From the Spring 2021 issue of the Isa Informer

Extreme conditions no match for Beefmasters

By Lorenzo Lasater, President

One of the most gratifying things in cattle breeding is effecting desired improvement in phenotype and performance. One of the best tools at our disposal, and one which is often overlooked, is artificial insemination, or A.I.

At Isa Beefmasters, we have been using A.I. to step on the genetic gas for decades. Dad first learned the technique in 1964 at the Graham School in Garnett, Kansas. He began using A.I. in our registered herd in Mexico in 1965. This year marks 55 years of continuous use of this technology!

One of the great things about A.I. is it allows you to multiply the influence of great bulls way beyond what they could contribute naturally. We are fortunate to sell the semen out of the sires we use, so we are often able to use the same bull on different herds simultaneously.

The synchronization protocols have improved dramatically in recent times, allowing for simplified logistics and improved conception rates. We find that the use of synchronization in heifers has several key benefits:

• Roughly half of the calves are born the first couple weeks of the calving season.

• The second heat, though not A.I., results in a good number more pregnancies.

• We achieve higher overall conception than we experience with natural breeding only.

• Assuming a 50% pregnancy rate, you need half as many natural-service bulls.

Withtemperatures near zero for several days, Isa foreman Todd Bannert breaks ice twice a day on several different ranches for the cattle to have water.
Pro Tip! If you breed your heifers to calve at two years, they still fit the carcass sonogram scanning window when you run them for A.I.

These benefits alone point to the fact that every cattleman should carefully consider the use of A.I., but the real value lies in the genetic punch. You can use the very best bulls in the breed, likely ones that you could not (or would not) afford to own. You can also fine-tune your genetic selection for traits such as calving ease and carcass quality. And unlike virgin bulls, whose EPDs can move significantly as they produce offspring, the EPDs of widely used semen sires are highly accurate and predictable.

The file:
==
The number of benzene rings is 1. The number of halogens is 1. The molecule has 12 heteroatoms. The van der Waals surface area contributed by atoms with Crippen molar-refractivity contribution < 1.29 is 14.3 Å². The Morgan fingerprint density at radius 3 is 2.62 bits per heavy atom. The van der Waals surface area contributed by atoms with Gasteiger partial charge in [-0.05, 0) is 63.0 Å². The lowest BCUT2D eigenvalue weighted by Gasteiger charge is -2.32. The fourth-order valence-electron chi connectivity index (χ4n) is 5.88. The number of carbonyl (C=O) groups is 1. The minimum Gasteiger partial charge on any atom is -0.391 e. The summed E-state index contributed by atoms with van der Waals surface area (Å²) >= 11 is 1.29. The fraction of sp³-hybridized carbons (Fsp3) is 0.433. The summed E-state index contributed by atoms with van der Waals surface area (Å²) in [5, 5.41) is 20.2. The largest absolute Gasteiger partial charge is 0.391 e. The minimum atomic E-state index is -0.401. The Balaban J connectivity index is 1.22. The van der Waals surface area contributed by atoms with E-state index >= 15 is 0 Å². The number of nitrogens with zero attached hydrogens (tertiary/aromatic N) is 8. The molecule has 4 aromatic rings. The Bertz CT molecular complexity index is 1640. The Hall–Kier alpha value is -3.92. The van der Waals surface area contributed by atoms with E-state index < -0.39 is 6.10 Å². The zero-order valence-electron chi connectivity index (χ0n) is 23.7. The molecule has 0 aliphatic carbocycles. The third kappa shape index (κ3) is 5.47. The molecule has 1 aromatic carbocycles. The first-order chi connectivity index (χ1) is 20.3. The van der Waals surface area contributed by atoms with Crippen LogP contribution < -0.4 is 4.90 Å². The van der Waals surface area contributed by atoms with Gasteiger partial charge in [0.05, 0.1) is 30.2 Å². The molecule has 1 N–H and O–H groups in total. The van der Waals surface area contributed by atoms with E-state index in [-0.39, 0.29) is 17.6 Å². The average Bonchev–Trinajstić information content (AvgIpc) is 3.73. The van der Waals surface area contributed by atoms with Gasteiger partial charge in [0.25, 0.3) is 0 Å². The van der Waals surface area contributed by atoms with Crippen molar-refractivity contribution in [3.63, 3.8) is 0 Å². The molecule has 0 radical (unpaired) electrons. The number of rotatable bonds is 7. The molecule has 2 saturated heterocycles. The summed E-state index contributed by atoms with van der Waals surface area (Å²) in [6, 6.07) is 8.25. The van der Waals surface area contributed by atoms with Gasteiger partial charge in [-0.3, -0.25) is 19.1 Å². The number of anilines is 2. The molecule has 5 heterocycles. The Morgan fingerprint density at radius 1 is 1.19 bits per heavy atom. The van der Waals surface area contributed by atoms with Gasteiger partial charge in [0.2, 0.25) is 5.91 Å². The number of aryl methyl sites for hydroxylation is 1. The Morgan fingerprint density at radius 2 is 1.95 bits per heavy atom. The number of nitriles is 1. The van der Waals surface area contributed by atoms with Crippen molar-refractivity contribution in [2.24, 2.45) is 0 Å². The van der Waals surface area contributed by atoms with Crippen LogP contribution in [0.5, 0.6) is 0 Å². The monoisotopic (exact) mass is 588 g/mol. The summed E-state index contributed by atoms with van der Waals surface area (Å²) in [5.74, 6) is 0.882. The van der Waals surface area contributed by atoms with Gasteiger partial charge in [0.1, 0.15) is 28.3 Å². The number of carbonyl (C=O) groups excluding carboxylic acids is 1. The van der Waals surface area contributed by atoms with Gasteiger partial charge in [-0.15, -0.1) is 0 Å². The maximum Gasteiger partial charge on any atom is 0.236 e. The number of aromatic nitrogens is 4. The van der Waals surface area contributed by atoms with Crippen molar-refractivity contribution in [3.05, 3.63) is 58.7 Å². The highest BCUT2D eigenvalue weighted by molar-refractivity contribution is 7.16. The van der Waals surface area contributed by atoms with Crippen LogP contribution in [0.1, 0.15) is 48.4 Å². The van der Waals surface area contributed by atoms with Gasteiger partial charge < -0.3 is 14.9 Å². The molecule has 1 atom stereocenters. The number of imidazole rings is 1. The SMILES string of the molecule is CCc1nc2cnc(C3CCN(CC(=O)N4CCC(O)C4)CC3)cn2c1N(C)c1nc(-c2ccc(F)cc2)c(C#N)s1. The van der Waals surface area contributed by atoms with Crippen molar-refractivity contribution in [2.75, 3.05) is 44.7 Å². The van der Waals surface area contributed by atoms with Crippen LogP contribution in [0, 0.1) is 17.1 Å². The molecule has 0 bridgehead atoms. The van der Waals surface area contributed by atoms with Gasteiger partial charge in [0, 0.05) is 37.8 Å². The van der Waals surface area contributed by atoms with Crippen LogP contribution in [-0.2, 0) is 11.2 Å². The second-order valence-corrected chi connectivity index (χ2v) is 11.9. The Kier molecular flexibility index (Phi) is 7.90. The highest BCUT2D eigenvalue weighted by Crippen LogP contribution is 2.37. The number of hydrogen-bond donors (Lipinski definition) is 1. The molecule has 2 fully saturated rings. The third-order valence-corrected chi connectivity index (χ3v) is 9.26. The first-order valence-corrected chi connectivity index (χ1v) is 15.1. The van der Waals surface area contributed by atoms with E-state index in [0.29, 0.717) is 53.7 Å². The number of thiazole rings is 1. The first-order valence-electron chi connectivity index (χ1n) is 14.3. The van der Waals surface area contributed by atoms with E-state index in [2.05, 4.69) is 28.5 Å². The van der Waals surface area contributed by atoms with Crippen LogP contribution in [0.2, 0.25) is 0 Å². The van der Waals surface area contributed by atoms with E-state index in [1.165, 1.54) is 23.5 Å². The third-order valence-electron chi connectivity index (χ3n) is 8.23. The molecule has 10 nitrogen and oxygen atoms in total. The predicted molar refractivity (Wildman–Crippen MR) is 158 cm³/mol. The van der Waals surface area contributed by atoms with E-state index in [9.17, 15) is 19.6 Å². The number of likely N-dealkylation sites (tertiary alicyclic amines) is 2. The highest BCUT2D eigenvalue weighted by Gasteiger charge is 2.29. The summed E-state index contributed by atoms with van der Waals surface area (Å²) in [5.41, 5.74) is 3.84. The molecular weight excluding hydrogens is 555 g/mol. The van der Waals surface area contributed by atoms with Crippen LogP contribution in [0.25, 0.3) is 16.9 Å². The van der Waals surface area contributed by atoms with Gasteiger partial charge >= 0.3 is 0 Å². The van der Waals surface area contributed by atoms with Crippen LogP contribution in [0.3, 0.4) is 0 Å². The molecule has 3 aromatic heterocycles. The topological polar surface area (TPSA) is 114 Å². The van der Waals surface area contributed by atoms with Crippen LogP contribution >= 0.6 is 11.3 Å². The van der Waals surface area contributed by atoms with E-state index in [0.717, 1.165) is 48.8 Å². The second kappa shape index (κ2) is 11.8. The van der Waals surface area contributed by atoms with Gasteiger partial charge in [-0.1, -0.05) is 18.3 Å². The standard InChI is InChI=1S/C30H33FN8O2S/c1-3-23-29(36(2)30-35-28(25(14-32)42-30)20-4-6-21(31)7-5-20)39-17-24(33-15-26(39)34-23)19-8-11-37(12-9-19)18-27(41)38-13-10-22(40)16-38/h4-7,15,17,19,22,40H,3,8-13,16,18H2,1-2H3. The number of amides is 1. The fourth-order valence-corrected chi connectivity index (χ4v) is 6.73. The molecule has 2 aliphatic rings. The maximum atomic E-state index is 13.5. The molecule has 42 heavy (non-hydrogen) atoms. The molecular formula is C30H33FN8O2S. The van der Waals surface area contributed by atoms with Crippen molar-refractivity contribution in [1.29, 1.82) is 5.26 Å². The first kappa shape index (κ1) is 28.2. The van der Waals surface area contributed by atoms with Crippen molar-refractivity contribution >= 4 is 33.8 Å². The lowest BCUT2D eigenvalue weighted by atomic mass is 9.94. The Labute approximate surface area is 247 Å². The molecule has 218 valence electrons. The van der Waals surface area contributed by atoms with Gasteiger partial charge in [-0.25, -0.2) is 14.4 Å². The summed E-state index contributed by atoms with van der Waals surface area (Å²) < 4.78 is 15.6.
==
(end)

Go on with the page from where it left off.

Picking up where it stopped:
At Isa Beefmasters, we synchronize and A.I. every heifer on the first day of the breeding season when she is about 14 months of age. We also do many mature females, particularly those that are being bred for sale to add value. Cows are more challenging logistically because of the calves, but the rewards are significant.

Two groups that typically do not use A.I. who would benefit tremendously are small registered breeders and commercial operations. In the case of the former, imagine using the same sires that the leading seedstock outfits are using? How about adding that same kind of sire-power to a commercial herd? In a commercial setting, the semen is often very reasonably priced; we sell several of our top sires for $10 for commercial use.

Thesehealthy L Bar Momentum-sired calves were born near San Angelo during the recent historic winter storm that devastated the entire state of Texas.

Producers often cite cost, labor and facilities as the usual reasons why they do not use A.I. I will admit that it is a bit labor intensive, with most protocols requiring three or four trips down the chute. But the rewards far outweigh the work, and you will likely be working them at least once pre-breeding anyway. The cost is manageable especially when you weigh the benefits. I have included a sample of a protocol we use and approximate costs. You can see that it is roughly $47 per head for commercial use and $82 for registered. If you do the A.I. yourself, you can save a good bit of that, but I believe it pays to use someone who is in cows continuously.

A.I. is a tremendous tool for making faster genetic progress in any herd that is willing to put in the extra effort. You will be able to use superior genetics, tighten your calving window, increase your pregnancy rates and reduce your bull needs. It is not without some extra labor and expense, but it really is a winning strategy if you are serious about moving the needle in your herd.

Thesetwo screen shots illustrate the extreme (literal) 100-degree swing in weather the L Bar herd faces in a given year.

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